Drawing from various feminist frameworks and queer theory, this advanced seminar interrogates the ways in which race, sexuality, class, gender, and nation are imbricated in, and thus connected to, the global marketplace. This course thus examines power relations under contemporary globalization in terms of the racial and sexual dynamics of labor, citizenship, and migration. Course material considers the local and transnational dynamics of free trade, labor fragmentation, and structural adjustment, as these shape industrial and informal labor, community organizing, and global trends as they pertain to gender, sexuality, and racial/ethnic formations. The material foregrounds ethnographic analyses of the everyday conditions of people situated in struggles with the effects of global capitalism
Spring 2014 Class Schedule - updated December 11, 2013 at 05:56 pm
|WGSS 110-01 Intro to LGBTQ Studies|
|TR||09:40 am-11:10 am||MAIN 010||Corie Hammers|
|WGSS 117-01 Women, Health, Reproduction|
|MWF||09:40 am-10:40 am||OLRI 100||Elizabeth Jansen|
|*Cross-listed with BIOL 117-01; first day attendance required*
|WGSS 117-02 Women, Health, Reproduction|
|MWF||10:50 am-11:50 am||OLRI 250||Elizabeth Jansen|
|*Permission of instructor required; first day attendance required; cross-listed with BIOL 117-02*
|WGSS 127-01 Wom/Gend/Sex Greece/Rome|
|MWF||08:30 am-09:30 am||MAIN 010||Beth Severy-Hoven|
|*Cross-listed with CLAS 127-01*
|WGSS 242-01 Economics of Gender|
|MWF||01:10 pm-02:10 pm||CARN 305||Karine Moe|
|*Cross-listed with ECON 242-01*
|WGSS 261-01 Feminist Political Theory|
|MWF||10:50 am-11:50 am||NEILL 401||Zornitsa Keremidchieva|
|*Cross-listed with POLI 261-01*
|WGSS 294-01 Masculinity, Gender, and Differences|
|MWF||01:10 pm-02:10 pm||CARN 105||Daniel Williams|
|*Cross-listed with SOCI 294-01*
|WGSS 294-02 Transgender History, Identity, and Politics|
|TR||09:40 am-11:10 am||NEILL 111||Catherine Jacquet|
|*Cross-listed with AMST 294-02 and HIST 294-03*
|WGSS 294-03 Burning the Curtain: Queer Performance in the United States|
|TR||01:20 pm-02:50 pm||OLRI 100||Eric Colleary|
|*Cross-listed with THDA 294-01*
|WGSS 294-04 Women and the Bible|
|MWF||09:40 am-10:40 am||CARN 05||Susanna Drake|
|*Cross-listed with RELI 294-02*
|WGSS 294-05 The New Woman: Fictions of Feminism in the 1890s|
|TR||01:20 pm-02:50 pm||MAIN 001||Lesley Goodman|
|*Cross-listed with ENGL 294-02*
|WGSS 300-01 Advanced Feminist/Queer Theories and Methodologies|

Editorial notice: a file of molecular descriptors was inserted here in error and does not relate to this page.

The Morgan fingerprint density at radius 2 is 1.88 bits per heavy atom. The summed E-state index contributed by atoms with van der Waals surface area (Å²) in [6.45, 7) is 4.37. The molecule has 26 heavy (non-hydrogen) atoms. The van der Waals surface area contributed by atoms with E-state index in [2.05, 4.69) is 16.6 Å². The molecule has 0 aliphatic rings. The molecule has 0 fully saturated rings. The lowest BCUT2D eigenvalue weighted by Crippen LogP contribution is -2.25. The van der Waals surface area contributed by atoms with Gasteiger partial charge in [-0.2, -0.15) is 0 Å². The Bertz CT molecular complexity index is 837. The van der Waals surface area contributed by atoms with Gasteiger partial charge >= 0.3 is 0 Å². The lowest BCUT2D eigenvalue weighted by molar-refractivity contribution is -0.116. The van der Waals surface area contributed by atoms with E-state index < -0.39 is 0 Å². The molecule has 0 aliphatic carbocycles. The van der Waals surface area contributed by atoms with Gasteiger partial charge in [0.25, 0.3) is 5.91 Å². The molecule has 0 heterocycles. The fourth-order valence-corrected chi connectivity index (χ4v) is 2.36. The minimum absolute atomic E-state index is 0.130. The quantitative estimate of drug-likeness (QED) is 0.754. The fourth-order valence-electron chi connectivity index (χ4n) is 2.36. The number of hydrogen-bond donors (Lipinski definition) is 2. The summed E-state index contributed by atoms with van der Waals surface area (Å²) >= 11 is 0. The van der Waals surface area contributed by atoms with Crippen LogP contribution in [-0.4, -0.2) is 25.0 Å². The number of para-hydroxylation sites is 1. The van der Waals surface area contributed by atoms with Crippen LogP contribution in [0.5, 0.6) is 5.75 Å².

|TR||01:20 pm-02:50 pm||MAIN 011||Corie Hammers|
|*Cross-listed with INTL 300-01*
|WGSS 394-01 Democracies, Feminisms, Capitalisms|
|TR||01:20 pm-02:50 pm||MAIN 009||Sonita Sarker|
|*First day attendance required* Through the organizing notion of Object, we will study the intertwining of democracy and capitalism, with a brief historical overview of both but looking primarily at formations in the 20th and 21st centuries—from liberal nation-state versions through postsocialisms to neoliberal-neocolonial globalization. In this transnational comparative context, we will focus on how various feminisms have negotiated these intertwined political/economic theories, at once emerging from them, claiming a place in them, as well as self-defining against their different formations. We will explore how liberal, second- and third-wave, socialist, women of color, radical transnational, and indigenous feminisms deploy the notion of Object in addressing issues of citizenship, violence, labor, the environment, cultural representation, etc. as ways of tackling this complicated relationship with diverse forms of capitalism and democracy.
|WGSS 394-02 Women's Literature and Sociopolitical Change|
|TR||03:00 pm-04:30 pm||MAIN 009||Sonita Sarker|
|*First day attendance required* ‘U-topia’ means ‘a place (topos) that doesn’t exist’ and ‘Eu-topia’ means 'a good place.' Implicit as well as explicit in much of the 20th century's feminist critical analysis of the state of society and its politics is a desire for a better state yet-to-be (utopia) as well as a fear of catastrophe or nightmare (dystopia). This course investigates how women's literary writing from different parts of the world (Bangladeshi, British, African-American, Canadian, to name a few) produce visions of the present and the future, of the real and the imagined, beliefs about masculinity and femininity, socialist and capitalist philosophies, modernity, the environment (ecotopia), and various technologies including cybergenetics. The collection of texts is intended also to provide us with genealogies to construct as well as analyze our own fantasies and realities of sociopolitical change.
|WGSS 394-03 Gender and Music|
|TR||09:40 am-11:10 am||MUSIC 219||Victoria Malawey|
|*Cross-listed with MUSI 394-01*
|WGSS 400-01 Senior Seminar: Linking Theory and Practice|
|M||07:00 pm-10:00 pm||MAIN 009||Corie Hammers|